The year: 1943. The place: Manhattan. Linus Muller works at the family grocery store in the east 70s. When his oldest brother, Albie, leaves to fight in World War II, Linus takes over the grocery deliveries. One of his customers is an artist from somewhere in Europe who arranges to have a crate of oranges delivered every other week. Over the course of these deliveries, an intimacy develops between Linus and the man, whom he knows only by the name he gives him, Mister Orange. In the peacefulness of Mister Orange's spare kitchen, they discuss the war, the future, freedom and imagination. Through these conversations, Linus begins to grow up as he wrestles with the realities of war and the place of comic books, superheroes and the imagination in human life.
About Truus MattiSee more books from this Author
Linus inherits the job of delivering groceries for the family store, and every other week, he brings a crate of oranges to a man he dubs “Mister Orange.” Based on the Dutch painter Piet Mondrian, Mister Orange introduces Linus to the “the colors of the future”—yellow, red and blue—that decorate h...Nov 14 2012 | Read Full Review of Mister Orange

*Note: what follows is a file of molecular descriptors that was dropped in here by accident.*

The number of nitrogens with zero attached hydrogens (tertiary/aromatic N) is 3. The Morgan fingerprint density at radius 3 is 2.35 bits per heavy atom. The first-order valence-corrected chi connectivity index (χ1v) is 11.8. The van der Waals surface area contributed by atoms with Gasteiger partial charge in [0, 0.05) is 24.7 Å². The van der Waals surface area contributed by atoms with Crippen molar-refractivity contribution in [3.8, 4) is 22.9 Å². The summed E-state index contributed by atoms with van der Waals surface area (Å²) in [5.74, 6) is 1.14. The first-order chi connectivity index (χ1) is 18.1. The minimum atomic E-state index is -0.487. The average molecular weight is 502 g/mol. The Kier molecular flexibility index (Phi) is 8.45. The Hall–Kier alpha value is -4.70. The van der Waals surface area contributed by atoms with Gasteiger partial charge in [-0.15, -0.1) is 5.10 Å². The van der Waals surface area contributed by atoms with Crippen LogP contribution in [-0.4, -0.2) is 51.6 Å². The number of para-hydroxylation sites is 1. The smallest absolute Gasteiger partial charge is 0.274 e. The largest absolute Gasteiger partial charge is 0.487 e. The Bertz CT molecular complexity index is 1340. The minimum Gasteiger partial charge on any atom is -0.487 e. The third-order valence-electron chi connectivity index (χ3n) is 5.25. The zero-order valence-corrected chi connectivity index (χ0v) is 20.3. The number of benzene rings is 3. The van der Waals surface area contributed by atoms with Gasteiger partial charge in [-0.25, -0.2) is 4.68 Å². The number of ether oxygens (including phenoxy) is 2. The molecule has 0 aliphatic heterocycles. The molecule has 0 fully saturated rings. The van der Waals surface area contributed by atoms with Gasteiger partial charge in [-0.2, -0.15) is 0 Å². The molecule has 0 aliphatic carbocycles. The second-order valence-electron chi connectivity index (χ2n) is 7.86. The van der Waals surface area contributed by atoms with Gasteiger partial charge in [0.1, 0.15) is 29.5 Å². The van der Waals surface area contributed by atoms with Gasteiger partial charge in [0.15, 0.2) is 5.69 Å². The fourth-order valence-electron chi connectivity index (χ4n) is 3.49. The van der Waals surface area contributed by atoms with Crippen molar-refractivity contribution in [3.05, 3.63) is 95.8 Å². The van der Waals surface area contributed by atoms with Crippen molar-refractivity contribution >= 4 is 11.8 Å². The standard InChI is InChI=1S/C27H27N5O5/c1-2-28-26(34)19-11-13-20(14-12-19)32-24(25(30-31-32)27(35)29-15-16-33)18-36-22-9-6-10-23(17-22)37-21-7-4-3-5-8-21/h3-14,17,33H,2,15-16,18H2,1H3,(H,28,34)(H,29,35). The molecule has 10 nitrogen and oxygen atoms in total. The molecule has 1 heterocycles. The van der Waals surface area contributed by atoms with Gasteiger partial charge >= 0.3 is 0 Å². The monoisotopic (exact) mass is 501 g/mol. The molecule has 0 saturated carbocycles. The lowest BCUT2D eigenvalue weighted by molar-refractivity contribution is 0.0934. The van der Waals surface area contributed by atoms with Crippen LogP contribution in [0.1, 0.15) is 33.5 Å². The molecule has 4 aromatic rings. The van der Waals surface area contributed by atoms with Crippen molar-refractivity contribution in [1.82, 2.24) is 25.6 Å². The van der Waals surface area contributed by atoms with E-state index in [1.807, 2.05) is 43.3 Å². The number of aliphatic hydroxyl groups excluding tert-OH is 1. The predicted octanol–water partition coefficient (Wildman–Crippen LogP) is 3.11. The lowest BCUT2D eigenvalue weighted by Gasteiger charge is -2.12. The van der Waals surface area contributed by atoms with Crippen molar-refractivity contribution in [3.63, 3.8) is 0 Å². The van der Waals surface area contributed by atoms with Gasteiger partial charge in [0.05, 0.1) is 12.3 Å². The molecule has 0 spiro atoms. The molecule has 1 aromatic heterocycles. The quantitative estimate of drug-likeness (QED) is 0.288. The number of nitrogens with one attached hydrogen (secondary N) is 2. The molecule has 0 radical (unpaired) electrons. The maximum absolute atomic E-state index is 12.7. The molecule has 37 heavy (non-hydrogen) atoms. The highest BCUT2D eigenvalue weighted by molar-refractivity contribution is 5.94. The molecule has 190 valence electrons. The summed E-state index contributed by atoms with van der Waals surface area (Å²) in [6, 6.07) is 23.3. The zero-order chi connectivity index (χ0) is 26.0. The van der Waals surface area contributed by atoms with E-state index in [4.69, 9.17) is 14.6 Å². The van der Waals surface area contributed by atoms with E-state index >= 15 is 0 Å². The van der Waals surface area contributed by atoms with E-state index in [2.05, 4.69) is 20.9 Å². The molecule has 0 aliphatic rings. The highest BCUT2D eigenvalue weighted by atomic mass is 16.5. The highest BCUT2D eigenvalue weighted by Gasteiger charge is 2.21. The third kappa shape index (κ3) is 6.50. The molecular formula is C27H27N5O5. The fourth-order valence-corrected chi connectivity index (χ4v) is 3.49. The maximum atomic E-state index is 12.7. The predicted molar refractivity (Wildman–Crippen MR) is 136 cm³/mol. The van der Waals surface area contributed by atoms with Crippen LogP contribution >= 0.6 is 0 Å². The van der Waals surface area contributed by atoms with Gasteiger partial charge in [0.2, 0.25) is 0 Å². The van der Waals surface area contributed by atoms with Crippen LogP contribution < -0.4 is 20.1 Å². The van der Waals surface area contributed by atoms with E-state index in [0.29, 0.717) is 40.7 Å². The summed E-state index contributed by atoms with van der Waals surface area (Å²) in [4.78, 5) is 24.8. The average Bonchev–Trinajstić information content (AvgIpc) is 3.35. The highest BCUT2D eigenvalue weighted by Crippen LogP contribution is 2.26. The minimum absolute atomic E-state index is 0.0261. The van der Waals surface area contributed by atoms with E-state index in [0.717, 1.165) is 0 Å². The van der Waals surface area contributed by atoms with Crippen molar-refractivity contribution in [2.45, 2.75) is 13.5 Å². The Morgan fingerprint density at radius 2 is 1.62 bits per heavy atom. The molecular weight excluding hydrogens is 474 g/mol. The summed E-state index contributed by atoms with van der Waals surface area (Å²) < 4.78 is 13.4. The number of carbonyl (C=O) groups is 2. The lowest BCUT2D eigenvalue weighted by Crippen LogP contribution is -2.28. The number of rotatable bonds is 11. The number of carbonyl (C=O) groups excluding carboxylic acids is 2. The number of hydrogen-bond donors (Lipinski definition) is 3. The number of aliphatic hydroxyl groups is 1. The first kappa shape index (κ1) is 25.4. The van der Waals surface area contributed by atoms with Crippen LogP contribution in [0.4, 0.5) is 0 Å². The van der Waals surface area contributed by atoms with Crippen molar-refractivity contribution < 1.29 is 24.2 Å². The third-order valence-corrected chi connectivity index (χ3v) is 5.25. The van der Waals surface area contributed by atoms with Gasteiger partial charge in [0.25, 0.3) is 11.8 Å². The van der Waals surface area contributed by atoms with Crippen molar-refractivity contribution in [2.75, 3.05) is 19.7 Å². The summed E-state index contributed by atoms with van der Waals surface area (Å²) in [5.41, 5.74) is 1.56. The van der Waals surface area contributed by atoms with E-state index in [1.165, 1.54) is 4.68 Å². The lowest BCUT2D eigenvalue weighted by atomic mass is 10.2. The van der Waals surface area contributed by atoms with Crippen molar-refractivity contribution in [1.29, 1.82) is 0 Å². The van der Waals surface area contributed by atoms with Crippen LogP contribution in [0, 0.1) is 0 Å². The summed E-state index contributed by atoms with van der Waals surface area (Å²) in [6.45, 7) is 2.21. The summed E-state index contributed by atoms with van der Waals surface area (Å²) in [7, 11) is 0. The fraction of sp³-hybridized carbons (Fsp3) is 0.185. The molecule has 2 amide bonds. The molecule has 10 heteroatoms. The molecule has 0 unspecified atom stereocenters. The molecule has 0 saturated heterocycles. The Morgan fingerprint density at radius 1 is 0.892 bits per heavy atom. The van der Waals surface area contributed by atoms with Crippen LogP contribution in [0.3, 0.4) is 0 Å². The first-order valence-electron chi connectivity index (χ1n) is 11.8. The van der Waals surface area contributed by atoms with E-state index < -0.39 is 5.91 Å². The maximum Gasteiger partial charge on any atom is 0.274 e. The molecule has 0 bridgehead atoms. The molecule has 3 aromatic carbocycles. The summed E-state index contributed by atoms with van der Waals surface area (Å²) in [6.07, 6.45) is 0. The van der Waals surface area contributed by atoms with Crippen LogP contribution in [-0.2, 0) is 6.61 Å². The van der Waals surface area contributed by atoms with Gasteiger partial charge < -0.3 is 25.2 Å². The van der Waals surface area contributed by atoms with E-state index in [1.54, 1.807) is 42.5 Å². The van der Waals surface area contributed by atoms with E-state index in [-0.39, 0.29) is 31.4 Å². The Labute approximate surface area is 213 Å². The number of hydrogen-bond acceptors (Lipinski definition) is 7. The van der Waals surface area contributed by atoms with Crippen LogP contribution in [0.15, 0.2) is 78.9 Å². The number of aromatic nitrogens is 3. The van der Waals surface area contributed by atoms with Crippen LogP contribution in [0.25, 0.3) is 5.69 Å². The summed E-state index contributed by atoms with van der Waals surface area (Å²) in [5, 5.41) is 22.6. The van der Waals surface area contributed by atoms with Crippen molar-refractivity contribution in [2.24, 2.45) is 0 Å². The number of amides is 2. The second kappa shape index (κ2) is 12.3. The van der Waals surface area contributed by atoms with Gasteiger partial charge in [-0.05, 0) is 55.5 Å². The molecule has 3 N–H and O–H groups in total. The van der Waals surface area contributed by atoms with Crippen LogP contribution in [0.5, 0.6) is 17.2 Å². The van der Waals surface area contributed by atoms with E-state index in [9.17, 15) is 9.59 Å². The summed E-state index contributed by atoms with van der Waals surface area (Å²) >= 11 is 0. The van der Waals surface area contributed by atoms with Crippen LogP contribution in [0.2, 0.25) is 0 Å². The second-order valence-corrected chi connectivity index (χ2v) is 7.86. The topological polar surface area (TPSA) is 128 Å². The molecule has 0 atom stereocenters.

âIf imagination were as harmless as you think,â Mister Orange tells Linus, âthen the Nazis wouldnât be so scared of it.â Served well by Watkinsonâs graceful translation, Matti (Departure Time) draws an exceptionally sensitive portrait of introspective Linus and his understanding of wh...Nov 26 2012 | Read Full Review of Mister Orange